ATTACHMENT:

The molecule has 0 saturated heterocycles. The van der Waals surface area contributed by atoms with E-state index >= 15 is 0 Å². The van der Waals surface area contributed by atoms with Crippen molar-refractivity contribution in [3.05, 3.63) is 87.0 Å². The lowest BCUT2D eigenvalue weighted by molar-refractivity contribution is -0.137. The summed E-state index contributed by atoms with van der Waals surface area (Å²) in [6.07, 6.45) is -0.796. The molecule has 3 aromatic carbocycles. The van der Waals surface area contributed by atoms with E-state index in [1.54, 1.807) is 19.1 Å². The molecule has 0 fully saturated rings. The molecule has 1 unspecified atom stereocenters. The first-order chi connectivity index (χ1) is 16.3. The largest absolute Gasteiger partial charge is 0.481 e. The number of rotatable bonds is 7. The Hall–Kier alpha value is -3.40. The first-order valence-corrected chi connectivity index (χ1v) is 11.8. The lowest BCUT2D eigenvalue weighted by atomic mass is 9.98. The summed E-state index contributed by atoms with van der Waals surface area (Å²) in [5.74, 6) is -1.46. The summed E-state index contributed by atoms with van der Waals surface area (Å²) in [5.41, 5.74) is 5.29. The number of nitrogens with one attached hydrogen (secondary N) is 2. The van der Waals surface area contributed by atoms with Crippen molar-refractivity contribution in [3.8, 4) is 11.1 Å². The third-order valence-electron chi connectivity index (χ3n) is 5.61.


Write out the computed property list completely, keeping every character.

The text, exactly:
The molecule has 0 saturated heterocycles. The van der Waals surface area contributed by atoms with E-state index >= 15 is 0 Å². The van der Waals surface area contributed by atoms with Crippen molar-refractivity contribution in [3.05, 3.63) is 87.0 Å². The lowest BCUT2D eigenvalue weighted by molar-refractivity contribution is -0.137. The summed E-state index contributed by atoms with van der Waals surface area (Å²) in [6.07, 6.45) is -0.796. The molecule has 3 aromatic carbocycles. The van der Waals surface area contributed by atoms with E-state index in [1.54, 1.807) is 19.1 Å². The molecule has 0 fully saturated rings. The molecule has 1 unspecified atom stereocenters. The first-order chi connectivity index (χ1) is 16.3. The largest absolute Gasteiger partial charge is 0.481 e. The number of rotatable bonds is 7. The Hall–Kier alpha value is -3.40. The first-order valence-corrected chi connectivity index (χ1v) is 11.8. The lowest BCUT2D eigenvalue weighted by atomic mass is 9.98. The summed E-state index contributed by atoms with van der Waals surface area (Å²) in [5.74, 6) is -1.46. The summed E-state index contributed by atoms with van der Waals surface area (Å²) in [5.41, 5.74) is 5.29. The number of nitrogens with one attached hydrogen (secondary N) is 2. The van der Waals surface area contributed by atoms with Crippen molar-refractivity contribution in [3.8, 4) is 11.1 Å². The third-order valence-electron chi connectivity index (χ3n) is 5.61.